CALGARY -- Officials with an Edmonton-based, low-cost airline says physical distancing concerns on flights is the result of passengers electing not to pay a fee to ensure the seat beside them is empty.

A passenger on a recent Flair Airline flight from Calgary to Vancouver photographed a "completely packed" aircraft — with nearly all of the middle seats in the image occupied in the three-seat rows —  and shared her picture on Twitter.

The CEO of Flair Airlines says the passengers on the aircraft chose not to pay a premium to leave the seat next to them unoccupied.

"We're giving you a choice," Jim Scott told CTV News. "If you want to you can pay the extra $49 and have a seat next to you empty."

Several airlines have stopped filling the middle seats on their flights and Scott says Flair Airlines could adopt the same policy but the cost would be passed on to passengers.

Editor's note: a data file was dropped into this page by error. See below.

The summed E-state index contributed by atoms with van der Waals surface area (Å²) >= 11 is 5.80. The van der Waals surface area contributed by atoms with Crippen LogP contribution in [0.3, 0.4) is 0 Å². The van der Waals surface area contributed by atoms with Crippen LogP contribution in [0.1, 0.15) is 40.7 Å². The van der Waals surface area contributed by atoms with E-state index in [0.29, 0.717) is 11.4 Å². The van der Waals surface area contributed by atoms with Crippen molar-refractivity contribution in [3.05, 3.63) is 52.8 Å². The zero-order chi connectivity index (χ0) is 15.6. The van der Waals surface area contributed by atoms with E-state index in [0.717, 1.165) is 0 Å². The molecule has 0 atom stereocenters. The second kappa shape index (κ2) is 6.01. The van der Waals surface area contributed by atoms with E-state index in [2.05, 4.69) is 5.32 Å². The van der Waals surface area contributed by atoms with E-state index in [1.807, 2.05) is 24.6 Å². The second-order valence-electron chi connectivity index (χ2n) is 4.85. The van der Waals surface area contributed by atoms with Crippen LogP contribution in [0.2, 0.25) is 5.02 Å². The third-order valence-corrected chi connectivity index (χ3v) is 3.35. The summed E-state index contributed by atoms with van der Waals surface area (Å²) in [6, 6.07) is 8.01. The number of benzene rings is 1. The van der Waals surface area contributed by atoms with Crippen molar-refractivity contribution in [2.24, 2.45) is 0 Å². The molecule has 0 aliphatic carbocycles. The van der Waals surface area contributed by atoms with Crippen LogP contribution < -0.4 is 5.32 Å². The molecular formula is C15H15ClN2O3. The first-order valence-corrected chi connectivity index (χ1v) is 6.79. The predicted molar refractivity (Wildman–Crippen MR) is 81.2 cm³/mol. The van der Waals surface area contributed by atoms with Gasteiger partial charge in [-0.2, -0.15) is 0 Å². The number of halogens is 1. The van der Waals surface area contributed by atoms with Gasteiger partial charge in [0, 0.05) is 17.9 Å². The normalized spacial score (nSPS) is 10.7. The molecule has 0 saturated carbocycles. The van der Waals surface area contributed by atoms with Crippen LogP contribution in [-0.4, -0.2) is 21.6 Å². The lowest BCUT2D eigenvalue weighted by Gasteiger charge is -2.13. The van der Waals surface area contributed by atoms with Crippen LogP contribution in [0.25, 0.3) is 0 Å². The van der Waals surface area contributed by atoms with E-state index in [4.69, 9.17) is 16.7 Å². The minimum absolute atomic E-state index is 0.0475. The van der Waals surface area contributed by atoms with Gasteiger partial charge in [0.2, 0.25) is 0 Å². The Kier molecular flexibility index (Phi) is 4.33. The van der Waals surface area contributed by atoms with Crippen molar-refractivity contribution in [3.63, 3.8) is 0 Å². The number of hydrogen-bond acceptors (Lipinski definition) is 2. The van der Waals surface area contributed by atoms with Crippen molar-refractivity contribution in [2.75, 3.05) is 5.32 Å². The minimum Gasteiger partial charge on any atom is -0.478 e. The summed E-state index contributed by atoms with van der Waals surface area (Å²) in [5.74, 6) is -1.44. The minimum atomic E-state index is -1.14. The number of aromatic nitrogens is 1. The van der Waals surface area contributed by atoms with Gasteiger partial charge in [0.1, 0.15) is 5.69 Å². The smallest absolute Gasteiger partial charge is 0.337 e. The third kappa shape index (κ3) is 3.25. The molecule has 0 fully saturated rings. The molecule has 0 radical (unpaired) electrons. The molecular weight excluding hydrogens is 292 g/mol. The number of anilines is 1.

"We would have to charge everyone one-third more and I think the customers that we carry don't have a lot of money. They're not rich people and they'll take the precautions and put the mask on to save that type of money."

Gabor Lukacs, an air passenger rights advocate, was shocked to see images of a crowded aircraft during the pandemic while safety measures are in place to reduce the potential spread of COVID-19 and questioned why the airline was able to fill the seats.

"I would be very troubled if airlines could pack people like sardines on board," said Lukacs. "It doesn't sound right to me."

In a statement to CTV News, Transport Canada officials confirmed that social distancing was listed as a key point for preventing the spread of the novel coronavirus in its guide that was issued to the aviation industry in May.

"Transport Canada encourages air operators to keep an additional space between passengers when seats are available and when safe to do so. As per Transport Canada’s COVID-19 Guidance for the Canadian Aviation Industry, air operators should develop guidance for spacing passengers aboard aircraft when possible to optimize physical distancing."

With files from CTV's Brenna Rose